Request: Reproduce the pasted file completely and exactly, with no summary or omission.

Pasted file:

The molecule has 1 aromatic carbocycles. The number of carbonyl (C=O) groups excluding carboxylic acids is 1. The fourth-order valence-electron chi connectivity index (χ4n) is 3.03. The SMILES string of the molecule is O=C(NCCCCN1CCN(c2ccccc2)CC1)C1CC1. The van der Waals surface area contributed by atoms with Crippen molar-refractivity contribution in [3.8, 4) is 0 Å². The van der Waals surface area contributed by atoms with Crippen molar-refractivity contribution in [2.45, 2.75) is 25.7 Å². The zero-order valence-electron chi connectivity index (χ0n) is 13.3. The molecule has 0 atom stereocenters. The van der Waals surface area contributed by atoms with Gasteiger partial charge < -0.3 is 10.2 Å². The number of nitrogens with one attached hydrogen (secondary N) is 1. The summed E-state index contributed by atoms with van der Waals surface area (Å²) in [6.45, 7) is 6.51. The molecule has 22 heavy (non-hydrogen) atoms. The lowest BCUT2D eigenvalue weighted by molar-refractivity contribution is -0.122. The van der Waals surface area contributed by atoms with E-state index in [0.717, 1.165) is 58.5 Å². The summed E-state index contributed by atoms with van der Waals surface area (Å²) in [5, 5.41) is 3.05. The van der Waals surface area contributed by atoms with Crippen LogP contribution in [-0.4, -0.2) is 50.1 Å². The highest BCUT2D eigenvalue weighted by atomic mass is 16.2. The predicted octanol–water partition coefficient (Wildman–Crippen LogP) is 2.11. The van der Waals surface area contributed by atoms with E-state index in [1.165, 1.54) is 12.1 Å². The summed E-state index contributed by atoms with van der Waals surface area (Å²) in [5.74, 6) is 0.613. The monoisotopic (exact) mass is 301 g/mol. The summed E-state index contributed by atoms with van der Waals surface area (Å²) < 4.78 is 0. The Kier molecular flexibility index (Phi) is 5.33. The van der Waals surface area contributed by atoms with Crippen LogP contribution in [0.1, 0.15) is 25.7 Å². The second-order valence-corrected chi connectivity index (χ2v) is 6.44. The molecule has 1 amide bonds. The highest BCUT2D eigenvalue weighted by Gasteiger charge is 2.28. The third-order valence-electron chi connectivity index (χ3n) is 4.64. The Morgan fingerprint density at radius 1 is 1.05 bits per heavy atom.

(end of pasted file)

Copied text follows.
The molecule has 1 aromatic carbocycles. The number of carbonyl (C=O) groups excluding carboxylic acids is 1. The fourth-order valence-electron chi connectivity index (χ4n) is 3.03. The SMILES string of the molecule is O=C(NCCCCN1CCN(c2ccccc2)CC1)C1CC1. The van der Waals surface area contributed by atoms with Crippen molar-refractivity contribution in [3.8, 4) is 0 Å². The van der Waals surface area contributed by atoms with Crippen molar-refractivity contribution in [2.45, 2.75) is 25.7 Å². The zero-order valence-electron chi connectivity index (χ0n) is 13.3. The molecule has 0 atom stereocenters. The van der Waals surface area contributed by atoms with Gasteiger partial charge < -0.3 is 10.2 Å². The number of nitrogens with one attached hydrogen (secondary N) is 1. The summed E-state index contributed by atoms with van der Waals surface area (Å²) in [6.45, 7) is 6.51. The molecule has 22 heavy (non-hydrogen) atoms. The lowest BCUT2D eigenvalue weighted by molar-refractivity contribution is -0.122. The van der Waals surface area contributed by atoms with E-state index in [0.717, 1.165) is 58.5 Å². The summed E-state index contributed by atoms with van der Waals surface area (Å²) in [5, 5.41) is 3.05. The van der Waals surface area contributed by atoms with Crippen LogP contribution in [-0.4, -0.2) is 50.1 Å². The highest BCUT2D eigenvalue weighted by atomic mass is 16.2. The predicted octanol–water partition coefficient (Wildman–Crippen LogP) is 2.11. The van der Waals surface area contributed by atoms with E-state index in [1.165, 1.54) is 12.1 Å². The summed E-state index contributed by atoms with van der Waals surface area (Å²) in [5.74, 6) is 0.613. The monoisotopic (exact) mass is 301 g/mol. The summed E-state index contributed by atoms with van der Waals surface area (Å²) < 4.78 is 0. The Kier molecular flexibility index (Phi) is 5.33. The van der Waals surface area contributed by atoms with Crippen LogP contribution in [0.1, 0.15) is 25.7 Å². The second-order valence-corrected chi connectivity index (χ2v) is 6.44. The molecule has 1 amide bonds. The highest BCUT2D eigenvalue weighted by Gasteiger charge is 2.28. The third-order valence-electron chi connectivity index (χ3n) is 4.64. The Morgan fingerprint density at radius 1 is 1.05 bits per heavy atom.